Protecting Yourself From Violent Patients

The very nature of a therapeutic relationship lends itself to a close, emotional bond between therapist and patient. But, what happens when that bond leads to a release of negative emotions or a physically violent reaction from a patient? According to an article published by the American Psychological Association, the risk of confrontations with patients during therapy is more common than is often thought.

 Estimates vary,” said author Elizabeth Winkelman, JD, Ph.D, director of professional affairs for the California Psychological Association, “but as of 2012, studies suggested that almost half of psychotherapists will at some time experience at least one incident of physical attack, verbal abuse or other harassment by a client.”

 Not all of these confrontations, of course, lead to injury.

 “In a 1990 study,” said Philip Kleespies, Ph.D, a clinical psychologist at a VA hospital in Boston who wrote a book on the topic, “Handbook of Behavioral Emergencies and Crises,” (Oxford University Press, 2017), “only about 10% of the assaults were serious where people had some injury.”

Still, even though most confrontations do not result in injury, it is assumed that most psychologists would prefer to avoid situations where they felt physically or verbally threatened. According to Kleespies, problems often arise because a therapist in a small practice is not prepared to handle issues of violence. Whereas, in larger settings, such as hospitals or long-term care facilities, there are procedures regarding aggressive behavior.

 One problem with being prepared in advance, Kleespies pointed out, is the lack of training in risk management in psychology programs.

 “The 1990 study found that there was very little training of psychologists for assessing and managing potential violence,” said Kleespies, “Another more recent study in 2005 surveyed graduate students and found that the majority did not feel prepared to manage patient violence.”

Useful Tools

In his practice, Kleespies has found several tools to be useful in identifying potential violence in patients.

“There are some decision support tools that are a bit more advanced in assessing risk of violence,” he explained. “They are not psychological tests, but these decision support tools combine actuarial factors and clinical judgment. Actuarial methods outperform clinical judgment, but actuarial methods also have problems. What is unique about the decision support tools is that they combine actuarial methods with clinical judgment, and that seems to make for better prediction.”

Even with testing and using good clinical judgment, what one psychologist calls your “third ear,” a therapist can still find herself in a difficult situation.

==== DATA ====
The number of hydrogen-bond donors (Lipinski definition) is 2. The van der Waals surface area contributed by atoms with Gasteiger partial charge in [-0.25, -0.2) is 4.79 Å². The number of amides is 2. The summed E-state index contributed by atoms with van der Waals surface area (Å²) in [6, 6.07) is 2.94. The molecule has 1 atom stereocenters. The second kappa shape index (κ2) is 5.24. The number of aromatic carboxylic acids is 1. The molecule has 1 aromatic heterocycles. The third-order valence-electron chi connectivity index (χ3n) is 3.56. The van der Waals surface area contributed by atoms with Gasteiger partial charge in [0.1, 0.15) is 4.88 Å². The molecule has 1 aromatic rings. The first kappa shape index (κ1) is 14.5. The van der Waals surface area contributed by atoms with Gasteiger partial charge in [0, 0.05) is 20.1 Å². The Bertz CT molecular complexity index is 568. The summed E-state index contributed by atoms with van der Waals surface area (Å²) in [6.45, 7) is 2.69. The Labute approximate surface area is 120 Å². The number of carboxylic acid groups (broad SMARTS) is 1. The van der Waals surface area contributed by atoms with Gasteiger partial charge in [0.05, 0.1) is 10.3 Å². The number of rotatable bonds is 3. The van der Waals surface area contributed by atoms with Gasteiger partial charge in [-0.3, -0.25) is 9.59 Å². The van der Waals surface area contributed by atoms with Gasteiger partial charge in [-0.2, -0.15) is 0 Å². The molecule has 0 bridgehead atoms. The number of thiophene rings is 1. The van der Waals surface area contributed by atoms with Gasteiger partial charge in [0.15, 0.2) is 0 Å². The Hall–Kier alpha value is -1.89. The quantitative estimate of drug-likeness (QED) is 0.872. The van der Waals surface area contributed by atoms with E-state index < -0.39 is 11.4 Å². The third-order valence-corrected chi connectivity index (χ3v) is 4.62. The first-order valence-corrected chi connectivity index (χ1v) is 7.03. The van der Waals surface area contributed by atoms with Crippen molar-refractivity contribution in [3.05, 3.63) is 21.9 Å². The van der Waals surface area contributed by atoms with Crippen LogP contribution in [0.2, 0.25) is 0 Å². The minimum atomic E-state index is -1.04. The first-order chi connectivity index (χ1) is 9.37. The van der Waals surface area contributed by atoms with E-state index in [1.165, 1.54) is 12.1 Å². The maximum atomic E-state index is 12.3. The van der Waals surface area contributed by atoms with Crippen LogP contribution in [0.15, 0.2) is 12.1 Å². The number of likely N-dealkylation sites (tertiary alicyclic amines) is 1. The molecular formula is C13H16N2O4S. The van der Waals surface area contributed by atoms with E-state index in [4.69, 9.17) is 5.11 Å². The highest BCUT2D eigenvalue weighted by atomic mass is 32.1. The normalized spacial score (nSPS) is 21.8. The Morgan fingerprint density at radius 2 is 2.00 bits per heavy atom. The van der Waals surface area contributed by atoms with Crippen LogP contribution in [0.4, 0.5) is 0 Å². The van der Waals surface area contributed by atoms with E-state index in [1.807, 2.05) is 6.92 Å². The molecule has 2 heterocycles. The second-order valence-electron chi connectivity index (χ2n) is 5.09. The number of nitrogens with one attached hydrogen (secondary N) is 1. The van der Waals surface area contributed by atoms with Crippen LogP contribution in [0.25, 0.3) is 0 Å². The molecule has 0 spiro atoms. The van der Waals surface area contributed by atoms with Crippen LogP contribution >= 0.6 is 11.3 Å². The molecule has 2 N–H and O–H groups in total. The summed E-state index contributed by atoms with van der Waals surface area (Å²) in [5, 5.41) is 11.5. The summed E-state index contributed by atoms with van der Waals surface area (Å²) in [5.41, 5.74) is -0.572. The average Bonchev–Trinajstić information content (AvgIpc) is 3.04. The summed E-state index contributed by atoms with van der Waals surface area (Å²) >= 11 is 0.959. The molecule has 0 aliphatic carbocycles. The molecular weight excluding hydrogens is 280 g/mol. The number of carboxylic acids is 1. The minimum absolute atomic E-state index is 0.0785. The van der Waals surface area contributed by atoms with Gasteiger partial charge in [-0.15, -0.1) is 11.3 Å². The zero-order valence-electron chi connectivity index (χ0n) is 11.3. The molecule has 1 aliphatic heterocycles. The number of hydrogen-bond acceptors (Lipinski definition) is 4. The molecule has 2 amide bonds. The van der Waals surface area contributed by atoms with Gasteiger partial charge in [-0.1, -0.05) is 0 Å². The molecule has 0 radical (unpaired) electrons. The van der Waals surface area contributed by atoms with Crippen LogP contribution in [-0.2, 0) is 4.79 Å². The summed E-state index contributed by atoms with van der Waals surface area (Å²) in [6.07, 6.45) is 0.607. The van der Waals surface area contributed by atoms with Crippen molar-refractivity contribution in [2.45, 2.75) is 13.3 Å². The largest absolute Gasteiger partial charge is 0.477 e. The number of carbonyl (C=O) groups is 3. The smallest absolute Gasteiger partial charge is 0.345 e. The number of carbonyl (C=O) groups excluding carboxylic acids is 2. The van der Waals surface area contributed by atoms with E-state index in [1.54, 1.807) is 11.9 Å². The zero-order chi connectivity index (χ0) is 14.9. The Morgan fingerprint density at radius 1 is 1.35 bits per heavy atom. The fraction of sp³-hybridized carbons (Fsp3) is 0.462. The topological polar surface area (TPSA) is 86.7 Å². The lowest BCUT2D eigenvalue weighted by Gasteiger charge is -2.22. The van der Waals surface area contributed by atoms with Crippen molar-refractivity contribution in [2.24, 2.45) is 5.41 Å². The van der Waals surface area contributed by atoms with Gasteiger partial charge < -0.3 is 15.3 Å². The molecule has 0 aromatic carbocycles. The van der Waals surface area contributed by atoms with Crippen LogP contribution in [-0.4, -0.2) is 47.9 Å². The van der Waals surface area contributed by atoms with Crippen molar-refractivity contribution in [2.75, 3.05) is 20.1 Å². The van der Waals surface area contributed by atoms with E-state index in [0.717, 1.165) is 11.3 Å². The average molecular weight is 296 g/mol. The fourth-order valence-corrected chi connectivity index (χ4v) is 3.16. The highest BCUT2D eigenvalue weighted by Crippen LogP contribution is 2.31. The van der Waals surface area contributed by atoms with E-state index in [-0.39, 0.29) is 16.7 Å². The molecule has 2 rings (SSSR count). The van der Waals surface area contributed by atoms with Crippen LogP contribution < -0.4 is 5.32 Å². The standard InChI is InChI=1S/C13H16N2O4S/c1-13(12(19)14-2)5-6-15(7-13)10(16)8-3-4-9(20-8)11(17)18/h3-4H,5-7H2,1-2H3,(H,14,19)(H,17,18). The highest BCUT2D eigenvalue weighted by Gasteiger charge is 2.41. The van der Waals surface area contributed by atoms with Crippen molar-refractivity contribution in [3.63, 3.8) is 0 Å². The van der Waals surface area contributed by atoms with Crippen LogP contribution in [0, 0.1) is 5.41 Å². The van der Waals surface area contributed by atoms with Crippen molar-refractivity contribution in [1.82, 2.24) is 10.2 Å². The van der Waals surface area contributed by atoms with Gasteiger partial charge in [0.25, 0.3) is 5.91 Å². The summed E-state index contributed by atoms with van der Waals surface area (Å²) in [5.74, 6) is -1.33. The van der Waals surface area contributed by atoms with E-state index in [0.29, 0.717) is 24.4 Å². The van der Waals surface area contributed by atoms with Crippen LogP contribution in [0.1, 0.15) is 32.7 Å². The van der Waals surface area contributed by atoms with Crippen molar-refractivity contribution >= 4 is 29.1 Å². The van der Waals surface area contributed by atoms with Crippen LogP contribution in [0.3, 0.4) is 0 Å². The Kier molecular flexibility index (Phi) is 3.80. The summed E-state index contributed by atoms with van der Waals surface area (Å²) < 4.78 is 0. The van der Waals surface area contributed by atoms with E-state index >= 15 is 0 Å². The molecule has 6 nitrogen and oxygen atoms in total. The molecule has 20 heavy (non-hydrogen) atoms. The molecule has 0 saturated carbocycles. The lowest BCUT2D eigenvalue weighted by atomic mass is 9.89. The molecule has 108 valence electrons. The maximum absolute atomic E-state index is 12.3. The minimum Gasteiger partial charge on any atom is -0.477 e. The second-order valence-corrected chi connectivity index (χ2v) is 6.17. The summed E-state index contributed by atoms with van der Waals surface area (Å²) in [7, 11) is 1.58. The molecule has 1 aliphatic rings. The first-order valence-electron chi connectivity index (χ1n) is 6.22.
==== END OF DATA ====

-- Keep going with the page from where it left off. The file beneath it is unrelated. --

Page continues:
“In some cases there are patients with no known history of violence who can have an emotional release within the confines of the office that can lead to a disintegration before your eyes,” said John Daignault, Psy.D, a Massachusetts-based forensic psychologist.

 “It is not that common for a therapist to be injured in terms of a physical assualt,” Daignault added, “but having said that, if you are the .01% who gets the brunt of it, statistical factors don’t really matter.”  

Tips on Avoiding Violence

 1. When arranging an office, be sure that the therapist cannot be locked inside with a client and that he/she has access to the door at all times.

2. With potentially violent or abusive patients, schedule appointments during daytime office hours when others can be present.

3.  If possible, ask another therapist to be present in therapy sessions or to pop in during a session if a client is potentially violent. The addition of another person often helps to deter outbursts.

4.  Consider installing a “panic button” set to notify office staff of a situation or even to contact a local police department directly.

5.  Require patients be “buzzed in” to the waiting room by keeping outside door locked.

6. Provide lockers for patients to store personal items, such as purses or bags and jackets to reduce ability to introduce weapons to the inner office.

7.   Exit a room if a situation is getting too confrontational.















Protecting Yourself From Violent Patients

Catherine Robertson Souter

Catherine Robertson-Souter is a freelance writer and media agent based in New Hampshire. A contributor to New England Psychologist since its inception, she previously wrote for Massachusetts Psychologist among other media outlets.


APA Reference
Robertson Souter, C. (2019). Protecting Yourself From Violent Patients. Psych Central. Retrieved on September 18, 2020, from


Scientifically Reviewed
Last updated: 21 Sep 2019
Last reviewed: By John M. Grohol, Psy.D. on 21 Sep 2019
Published on All rights reserved.